On my flight home I got to see the delightful Auntie Mame with Rosalind Russell. How did I escape this film? Well, I was born too late, that’s one reason.
The story revolves around free spirt Mame, who becomes the guardian of her nephew Patrick, who’s orphaned. She’s a smart, unconventional, vivacious woman who lives life to the fullest. When she enrolls Patrick in a school with clothing optional, the bank trustee ships him off to boarding school.
Too bad. While she’s unorthodox, she does love Patrick and there was never any signs that he’d become a danger to himself or society under her watch. He would have wound up much less of a stick in the mud if he stayed with her. Yet their relationship continues and they remain connected as Mame travels the world, marries and is soon widowed.
The film is smart, funny and entertaining. Few comedies, if any, nowadays strike the notes Auntie Mame does. It’s a real treasure.
I’ve just discovered Jerry Seinfeld‘s 2012 web series Comedians in Cars Getting Coffee. The premise is simple. Jerry introduces a stunning car, perhaps a 1960 Rolls Royce or a rusty old VW truck. As the camera shows every detail Jerry describes the fine points of the week’s vehicle. Then he calls a comedic legend and picks him (so far there’s only been one woman, Sarah Silverman) up and they go for coffee (or breakfast or tea). All along the way they crack wise about life and examine what makes great comedy work. Often you’ll hear
So far I’ve seen the webisodes with Michael Richards, Larry David, Mel Brooks and Carl Reiner. The short (17 minutes or so) episodes feature sleek cinematography, elegance and a relaxing, friendly vibe. But if you watch too many, and I’ve decided my limit is two, and the smooth jazz and elegance gets wearing. I mean who’s life is that smooth and easy. So limit yourself.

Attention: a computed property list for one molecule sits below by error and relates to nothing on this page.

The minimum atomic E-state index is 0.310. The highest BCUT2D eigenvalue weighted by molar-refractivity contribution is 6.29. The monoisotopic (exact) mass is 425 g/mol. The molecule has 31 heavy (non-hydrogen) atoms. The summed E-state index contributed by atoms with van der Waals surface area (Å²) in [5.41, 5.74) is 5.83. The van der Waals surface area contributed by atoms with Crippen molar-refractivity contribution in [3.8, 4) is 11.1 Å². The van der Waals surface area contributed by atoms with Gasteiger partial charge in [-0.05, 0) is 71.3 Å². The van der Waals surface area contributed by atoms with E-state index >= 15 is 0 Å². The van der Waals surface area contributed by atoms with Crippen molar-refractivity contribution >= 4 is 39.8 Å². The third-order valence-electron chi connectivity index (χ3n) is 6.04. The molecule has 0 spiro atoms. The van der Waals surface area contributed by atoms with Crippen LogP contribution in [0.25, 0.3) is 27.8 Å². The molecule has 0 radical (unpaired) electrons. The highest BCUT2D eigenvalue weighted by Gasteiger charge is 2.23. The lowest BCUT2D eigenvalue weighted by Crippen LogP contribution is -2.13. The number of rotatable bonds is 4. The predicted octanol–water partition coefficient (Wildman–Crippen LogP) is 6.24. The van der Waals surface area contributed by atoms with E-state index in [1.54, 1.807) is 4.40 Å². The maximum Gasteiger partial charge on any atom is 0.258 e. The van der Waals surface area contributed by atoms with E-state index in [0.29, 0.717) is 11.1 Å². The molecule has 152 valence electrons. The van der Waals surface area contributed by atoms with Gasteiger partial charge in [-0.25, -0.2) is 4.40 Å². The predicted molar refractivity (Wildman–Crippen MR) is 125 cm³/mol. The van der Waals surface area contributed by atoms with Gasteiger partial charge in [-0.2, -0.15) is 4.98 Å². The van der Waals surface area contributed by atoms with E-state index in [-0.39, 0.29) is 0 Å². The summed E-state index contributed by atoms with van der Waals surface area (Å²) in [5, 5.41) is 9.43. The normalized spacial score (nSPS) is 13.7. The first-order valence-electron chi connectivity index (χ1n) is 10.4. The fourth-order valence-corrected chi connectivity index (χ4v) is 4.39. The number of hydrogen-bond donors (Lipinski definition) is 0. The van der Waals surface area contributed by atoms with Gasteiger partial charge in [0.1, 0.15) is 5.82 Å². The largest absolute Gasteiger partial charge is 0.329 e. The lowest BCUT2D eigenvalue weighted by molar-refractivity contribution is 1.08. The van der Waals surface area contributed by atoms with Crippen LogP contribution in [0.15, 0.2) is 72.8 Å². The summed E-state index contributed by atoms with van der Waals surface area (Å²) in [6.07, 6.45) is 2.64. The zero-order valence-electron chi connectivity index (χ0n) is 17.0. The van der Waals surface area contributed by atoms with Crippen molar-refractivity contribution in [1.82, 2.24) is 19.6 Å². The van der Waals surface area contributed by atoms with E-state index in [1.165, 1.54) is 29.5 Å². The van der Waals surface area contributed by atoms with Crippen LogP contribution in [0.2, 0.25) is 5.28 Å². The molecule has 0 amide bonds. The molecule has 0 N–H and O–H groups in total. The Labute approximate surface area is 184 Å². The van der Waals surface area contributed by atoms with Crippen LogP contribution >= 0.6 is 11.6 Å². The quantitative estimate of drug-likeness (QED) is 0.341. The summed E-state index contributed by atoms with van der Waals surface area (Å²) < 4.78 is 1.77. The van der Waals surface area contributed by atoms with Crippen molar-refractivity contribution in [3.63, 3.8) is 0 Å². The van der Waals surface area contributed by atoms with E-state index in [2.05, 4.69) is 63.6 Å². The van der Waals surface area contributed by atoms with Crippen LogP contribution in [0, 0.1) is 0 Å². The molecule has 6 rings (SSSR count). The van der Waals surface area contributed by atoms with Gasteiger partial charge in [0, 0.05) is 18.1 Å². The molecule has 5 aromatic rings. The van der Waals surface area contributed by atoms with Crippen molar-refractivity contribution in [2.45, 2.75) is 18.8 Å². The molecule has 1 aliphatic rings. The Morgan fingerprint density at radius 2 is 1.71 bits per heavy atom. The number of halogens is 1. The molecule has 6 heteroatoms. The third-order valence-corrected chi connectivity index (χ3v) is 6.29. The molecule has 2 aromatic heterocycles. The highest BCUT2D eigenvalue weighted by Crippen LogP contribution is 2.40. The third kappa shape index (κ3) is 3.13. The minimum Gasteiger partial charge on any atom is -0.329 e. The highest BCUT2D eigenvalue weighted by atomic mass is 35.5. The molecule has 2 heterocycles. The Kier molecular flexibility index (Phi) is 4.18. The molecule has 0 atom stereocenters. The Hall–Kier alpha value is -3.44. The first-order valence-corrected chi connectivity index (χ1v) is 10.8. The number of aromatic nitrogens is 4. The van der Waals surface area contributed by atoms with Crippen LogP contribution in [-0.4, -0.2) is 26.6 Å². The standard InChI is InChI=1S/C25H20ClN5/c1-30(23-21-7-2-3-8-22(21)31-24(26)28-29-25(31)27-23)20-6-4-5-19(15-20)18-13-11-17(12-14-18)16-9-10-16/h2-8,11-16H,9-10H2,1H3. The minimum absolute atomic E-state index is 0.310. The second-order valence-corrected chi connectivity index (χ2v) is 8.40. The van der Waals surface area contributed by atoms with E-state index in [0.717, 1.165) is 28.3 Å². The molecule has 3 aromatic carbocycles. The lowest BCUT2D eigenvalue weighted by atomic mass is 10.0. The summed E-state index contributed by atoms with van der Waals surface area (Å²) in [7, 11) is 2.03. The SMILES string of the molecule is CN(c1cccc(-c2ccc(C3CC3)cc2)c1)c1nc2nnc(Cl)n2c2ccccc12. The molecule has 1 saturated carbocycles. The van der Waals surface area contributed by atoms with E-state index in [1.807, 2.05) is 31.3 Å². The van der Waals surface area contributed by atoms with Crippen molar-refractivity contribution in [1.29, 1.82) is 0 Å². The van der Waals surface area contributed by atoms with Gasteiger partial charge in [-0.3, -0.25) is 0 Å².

The 2013 season has just begun with Sarah Silverman.
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Chicago's Wrigley Building
It’s been a whirlwind, a lovely cultural whirlwind the last few weeks in Chicago.
I loved the Japanese Woodblock prints from the 1960′s and 70′s.
Modern Japanese Print
Modern Japanese Woodblock
Wandering downtown lead me to the Chicago Cultural Center, which has interesting exhibits. Their Project Onward, a gallery that sells art created by artists with disabilities charmed me. Lots of whimsical and thought-provoking work.
At the Chicago Cultural Center
I loved Showboat at the Lyric Opera. Anyone in the city must take this in! I had no idea how much I’d like this musical or how many of the songs were well known.
Although I was leaving for China on Tuesday morning, I couldn’t pass up tickets to Showboat. That was a wise choice. The Lyric put on an excellent production, which knocked me off my feet. For days the songs lingered in my head. By all means go see this if you can.
I just saw that this meme has been closed. Oh, well. I’ll find another or just keep up with these Sunday reviews on my own.
“Slow down and take the time to really see. Take a moment to see what is going on around you right now, right where you are. You may be missing something wonderful.”
- J. Michael Thomas